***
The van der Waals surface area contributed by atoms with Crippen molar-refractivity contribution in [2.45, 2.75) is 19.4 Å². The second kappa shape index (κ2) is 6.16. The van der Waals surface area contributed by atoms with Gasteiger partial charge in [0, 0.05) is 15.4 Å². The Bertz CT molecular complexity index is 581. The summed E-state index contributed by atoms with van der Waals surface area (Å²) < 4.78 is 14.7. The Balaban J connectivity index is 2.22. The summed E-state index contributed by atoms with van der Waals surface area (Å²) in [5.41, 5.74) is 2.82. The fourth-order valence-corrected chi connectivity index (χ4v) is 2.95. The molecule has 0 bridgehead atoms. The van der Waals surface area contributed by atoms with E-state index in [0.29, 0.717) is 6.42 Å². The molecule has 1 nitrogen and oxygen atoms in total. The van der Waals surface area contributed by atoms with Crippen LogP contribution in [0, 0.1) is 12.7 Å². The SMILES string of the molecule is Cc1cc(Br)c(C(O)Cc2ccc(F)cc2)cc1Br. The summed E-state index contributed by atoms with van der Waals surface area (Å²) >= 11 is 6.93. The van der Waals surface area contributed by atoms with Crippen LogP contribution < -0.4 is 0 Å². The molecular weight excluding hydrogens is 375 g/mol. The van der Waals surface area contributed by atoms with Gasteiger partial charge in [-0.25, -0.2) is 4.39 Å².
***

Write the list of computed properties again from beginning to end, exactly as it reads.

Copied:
The van der Waals surface area contributed by atoms with Crippen molar-refractivity contribution in [2.45, 2.75) is 19.4 Å². The second kappa shape index (κ2) is 6.16. The van der Waals surface area contributed by atoms with Gasteiger partial charge in [0, 0.05) is 15.4 Å². The Bertz CT molecular complexity index is 581. The summed E-state index contributed by atoms with van der Waals surface area (Å²) < 4.78 is 14.7. The Balaban J connectivity index is 2.22. The summed E-state index contributed by atoms with van der Waals surface area (Å²) in [5.41, 5.74) is 2.82. The fourth-order valence-corrected chi connectivity index (χ4v) is 2.95. The molecule has 0 bridgehead atoms. The van der Waals surface area contributed by atoms with E-state index in [0.29, 0.717) is 6.42 Å². The molecule has 1 nitrogen and oxygen atoms in total. The van der Waals surface area contributed by atoms with Crippen LogP contribution in [0, 0.1) is 12.7 Å². The SMILES string of the molecule is Cc1cc(Br)c(C(O)Cc2ccc(F)cc2)cc1Br. The summed E-state index contributed by atoms with van der Waals surface area (Å²) >= 11 is 6.93. The van der Waals surface area contributed by atoms with Crippen LogP contribution < -0.4 is 0 Å². The molecular weight excluding hydrogens is 375 g/mol. The van der Waals surface area contributed by atoms with Gasteiger partial charge in [-0.25, -0.2) is 4.39 Å².